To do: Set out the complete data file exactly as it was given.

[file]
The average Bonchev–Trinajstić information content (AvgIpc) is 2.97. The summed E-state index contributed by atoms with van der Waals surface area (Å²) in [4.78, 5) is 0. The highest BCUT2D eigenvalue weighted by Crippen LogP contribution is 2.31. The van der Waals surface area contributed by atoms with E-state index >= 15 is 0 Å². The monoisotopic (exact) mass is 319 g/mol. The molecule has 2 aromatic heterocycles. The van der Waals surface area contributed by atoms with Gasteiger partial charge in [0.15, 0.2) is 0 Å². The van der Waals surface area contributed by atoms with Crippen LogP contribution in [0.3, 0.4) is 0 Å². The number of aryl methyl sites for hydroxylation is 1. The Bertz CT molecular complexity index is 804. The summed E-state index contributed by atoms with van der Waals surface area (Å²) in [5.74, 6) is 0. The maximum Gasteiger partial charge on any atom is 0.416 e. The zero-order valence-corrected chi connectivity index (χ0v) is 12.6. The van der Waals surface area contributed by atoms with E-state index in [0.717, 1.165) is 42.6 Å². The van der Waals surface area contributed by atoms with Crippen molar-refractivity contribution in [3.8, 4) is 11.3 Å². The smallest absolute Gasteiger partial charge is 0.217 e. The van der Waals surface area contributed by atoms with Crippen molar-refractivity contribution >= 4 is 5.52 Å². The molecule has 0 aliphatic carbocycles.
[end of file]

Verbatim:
The average Bonchev–Trinajstić information content (AvgIpc) is 2.97. The summed E-state index contributed by atoms with van der Waals surface area (Å²) in [4.78, 5) is 0. The highest BCUT2D eigenvalue weighted by Crippen LogP contribution is 2.31. The van der Waals surface area contributed by atoms with E-state index >= 15 is 0 Å². The monoisotopic (exact) mass is 319 g/mol. The molecule has 2 aromatic heterocycles. The van der Waals surface area contributed by atoms with Gasteiger partial charge in [0.15, 0.2) is 0 Å². The van der Waals surface area contributed by atoms with Crippen LogP contribution in [0.3, 0.4) is 0 Å². The number of aryl methyl sites for hydroxylation is 1. The Bertz CT molecular complexity index is 804. The summed E-state index contributed by atoms with van der Waals surface area (Å²) in [5.74, 6) is 0. The maximum Gasteiger partial charge on any atom is 0.416 e. The zero-order valence-corrected chi connectivity index (χ0v) is 12.6. The van der Waals surface area contributed by atoms with E-state index in [0.717, 1.165) is 42.6 Å². The van der Waals surface area contributed by atoms with Crippen molar-refractivity contribution in [3.8, 4) is 11.3 Å². The smallest absolute Gasteiger partial charge is 0.217 e. The van der Waals surface area contributed by atoms with Crippen molar-refractivity contribution >= 4 is 5.52 Å². The molecule has 0 aliphatic carbocycles.